A good dagger should be able to move swiftly while being controlled easily; it should especially excel at thrusting motions with the point. This ballock dagger meets those criteria easily. The grip is comfortable in either the point-up or point-down (icepick) grip. At seven ounces in weight, the dagger is certainly light enough to be quick while the stout blade (about .2 inches thick at the base) gives it a solid feel in-hand. The ballocks themselves serve a practical purpose at the base of the grip: providing a means of stopping the hand from sliding onto the sharp blade in a hard thrust.

The by-knife is a featherweight in the hand, but is by no means fragile. The grip, while narrow, provides solid purchase for the hand. It would work well for eating and light duty tasks around the camp.

Fit and Finish
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Pommel cap



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Tooled scabbard

The dagger, by-knife, and scabbard are all well-constructed; there are no unsightly or unusual gaps and great attention to detail must have been given during their construction and assembly. The bronze used for the fittings has a little higher copper content than much commercially available bronze and patinates with pleasing reddish-brown shades. The bronze parts possess a level of polish that is attractive and rich-looking without possessing an artificial modern mirror shine. Both pieces fit snugly in the scabbard.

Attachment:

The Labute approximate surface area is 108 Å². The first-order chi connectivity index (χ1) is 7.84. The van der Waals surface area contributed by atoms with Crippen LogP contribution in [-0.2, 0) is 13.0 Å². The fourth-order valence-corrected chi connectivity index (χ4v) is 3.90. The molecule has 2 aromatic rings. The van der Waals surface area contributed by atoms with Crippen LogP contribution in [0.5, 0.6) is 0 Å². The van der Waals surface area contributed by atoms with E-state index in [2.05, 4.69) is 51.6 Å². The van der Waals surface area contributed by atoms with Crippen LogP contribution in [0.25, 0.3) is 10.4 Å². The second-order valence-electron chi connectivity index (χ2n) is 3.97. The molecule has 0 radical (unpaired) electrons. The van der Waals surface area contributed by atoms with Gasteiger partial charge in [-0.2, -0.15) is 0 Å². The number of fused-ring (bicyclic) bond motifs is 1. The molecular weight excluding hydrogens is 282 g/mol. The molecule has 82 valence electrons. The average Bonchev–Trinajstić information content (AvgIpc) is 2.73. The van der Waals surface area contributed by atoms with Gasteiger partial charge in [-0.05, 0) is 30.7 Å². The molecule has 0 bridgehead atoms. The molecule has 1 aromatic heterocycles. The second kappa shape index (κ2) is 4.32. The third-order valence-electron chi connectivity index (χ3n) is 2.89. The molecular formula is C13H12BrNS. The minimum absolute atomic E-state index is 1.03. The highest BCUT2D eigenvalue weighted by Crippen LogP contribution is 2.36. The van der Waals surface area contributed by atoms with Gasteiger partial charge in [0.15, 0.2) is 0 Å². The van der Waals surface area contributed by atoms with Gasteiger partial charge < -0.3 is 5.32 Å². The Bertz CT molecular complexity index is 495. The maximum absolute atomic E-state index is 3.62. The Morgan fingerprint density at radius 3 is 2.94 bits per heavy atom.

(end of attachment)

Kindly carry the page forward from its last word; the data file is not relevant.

The steel blades on the dagger and knife are both satin-finished and sharp, and show no stray grind or forging marks. The wooden grips of both pieces are not of the same type of tree, but complement each other nicely. The grain on the dagger's grip is especially beautiful to behold.

The pommel cap on the dagger is very cleanly executed, though its carving of the Madonna and child is not as deep and three dimensional as on the original. The style and depth of engraving, though, is exactly in keeping with several other pieces of the era. The decoration on the knife's pommel cap is a stylized gothic "C" on a cross-hatched background, added by Josh as a nod to my first name.

The scabbard completes the package nicely. Finished in a rich dark green color, it possesses floral and vine decorations on a dimpled background, juxtaposed with sections of diagonal lines. The chape has points and punched holes that match the dagger's pommel cap, while the finial's acorn shape ties in with the botanical themes of the scabbard. These little touches serve to give the set a nice visual cohesiveness.

Conclusion
This set was the first example of work from Davis Reproductions that I've seen in person. They were impressive then, and remain so now. The image of Madonna and child is iconic and is a nod to the Paris dagger without being a slavish copy of it. The little details throughout the rest of the set really capture the flair of the era in an artistically assembled, period appropriate set that will remain in my collection for a long time.





About the Author
Chad Arnow is a classical musician from the greater Cincinnati area and has had an interest in military history for many years. Though his collecting tends to focus on European weapons and armour of the High Middle Ages, he enjoys swords, knives and armour from many eras.

Acknowledgements
Photographer: Chad Arnow